HOW TO MAKE A BLOMELET, p. III: THE YOLK OF TO BE AND THE SCRAMBLE

This entry is a sin against culinary social media. This was to be the third “egg” in my groundbreaking “blomelet” series. To recap, in the first entry of this daring serial, entitled “HOW TO MAKE A BLOMELET: DO NOT ADD WATER”, I discover the shocking link between brain hemorrhages, wicked witches, aliens and that rascally wheat protein known as “gluten”. The second entry in this revolutionary treatise on the pitfalls of having a brain injury and not blogging for extended periods, “HOW TO MAKE A BLOMELET, p. II: THE YOLK OF IS”, revealed Jarrett’s struggle in these troubled (Trumpled?) times.

Given recent events (revents?), it has become necessary to hasten the preparations for the blomelet. Submitted for your approval, Internet, I present “The Yolk of To Be” and “The Scramble”.

THE YOLK OF TO BE (Prelude)

Listen, “The Yolk of To Be” was, until Monday last (for posterity, that’s Monday, August 27) a slimy, yellowish glob of delusional mucus teeming with best selling novels, screenplays, movie deals, breakfast cereals, orangutans, etc. Then, on the Monday mentioned previously, I interviewed for a position running an elementary school library. Like that, the xanthous sticky goo became a little less viscous (viscless?) and less murky for the hearty injection of reality associated with steady, gainful(ish) employment.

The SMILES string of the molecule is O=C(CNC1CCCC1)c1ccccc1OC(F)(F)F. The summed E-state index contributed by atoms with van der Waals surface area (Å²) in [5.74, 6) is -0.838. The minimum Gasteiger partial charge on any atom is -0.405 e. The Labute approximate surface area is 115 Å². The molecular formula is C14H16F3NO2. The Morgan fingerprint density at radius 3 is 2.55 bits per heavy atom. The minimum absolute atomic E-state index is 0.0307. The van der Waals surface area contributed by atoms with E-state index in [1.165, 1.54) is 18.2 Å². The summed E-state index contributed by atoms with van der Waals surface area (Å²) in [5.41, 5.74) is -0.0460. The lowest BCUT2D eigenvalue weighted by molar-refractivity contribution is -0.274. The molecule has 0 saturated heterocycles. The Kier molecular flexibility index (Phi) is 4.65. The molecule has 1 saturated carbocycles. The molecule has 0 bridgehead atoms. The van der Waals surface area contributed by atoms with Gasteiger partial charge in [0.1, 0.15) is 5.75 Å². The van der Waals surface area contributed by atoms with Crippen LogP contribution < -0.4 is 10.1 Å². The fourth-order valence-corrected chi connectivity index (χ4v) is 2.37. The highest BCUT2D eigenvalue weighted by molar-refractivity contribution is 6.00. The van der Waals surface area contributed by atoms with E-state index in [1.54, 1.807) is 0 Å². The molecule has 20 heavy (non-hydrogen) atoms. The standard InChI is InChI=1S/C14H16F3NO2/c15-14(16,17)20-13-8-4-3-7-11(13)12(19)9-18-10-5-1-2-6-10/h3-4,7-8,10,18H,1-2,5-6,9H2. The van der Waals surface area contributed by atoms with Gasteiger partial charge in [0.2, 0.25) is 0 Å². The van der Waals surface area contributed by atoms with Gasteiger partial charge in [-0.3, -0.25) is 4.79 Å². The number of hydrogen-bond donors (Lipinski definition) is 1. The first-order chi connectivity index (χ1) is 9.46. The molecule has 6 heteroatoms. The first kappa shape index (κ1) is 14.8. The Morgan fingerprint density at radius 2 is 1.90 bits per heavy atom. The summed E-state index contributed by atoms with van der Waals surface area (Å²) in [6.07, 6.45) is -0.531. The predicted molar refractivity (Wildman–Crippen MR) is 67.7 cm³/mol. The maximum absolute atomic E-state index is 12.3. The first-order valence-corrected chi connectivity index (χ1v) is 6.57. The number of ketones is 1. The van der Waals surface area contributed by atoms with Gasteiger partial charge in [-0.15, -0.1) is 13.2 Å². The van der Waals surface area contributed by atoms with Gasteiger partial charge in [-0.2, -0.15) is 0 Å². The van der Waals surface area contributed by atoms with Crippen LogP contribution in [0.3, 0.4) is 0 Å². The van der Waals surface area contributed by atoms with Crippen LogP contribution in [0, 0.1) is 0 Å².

Because of my bid for regular work, I had to reassess my priorities.

  • How can I write the next best seller if I want to be a legendary librarian (legendarian? Libradary?)
  • How do I ascend to the lofty heights of a legendarian if I spend my mornings and weekends tutoring Chinese kids?
  • How will I tutor Chinese kids if I can’t stay awake?
  • How do I stay awake if I only sleep five or six hours a night?
  • How can I sleep five to six hours a night when my daughter is counting on me to build a Halloween costume from scratch?
  • How do I build a Halloween costume from scratch when I have to take my dog to potty?
  • How do I take my dog to potty when she loses her mind, convulsing with the excitement of a child on Christmas day, preventing me from getting the leash on her collar?

The only conclusion to be drawn is that all my problems originate from my spastic wiener dog mix.

If only it was that simple. No no, this is the labyrinthine gauntlet of…

… THE SCRAMBLE

In her immensely informative memoir My Stroke of Insight, Jill Bolte Taylor calls it “brain chatter”. Stephen Pressfield, in his manifesto in support of the artist, The War of Art, calls it “resistance”. I’ve chosen the name “scramble” because it fits with the “blomelet” theme.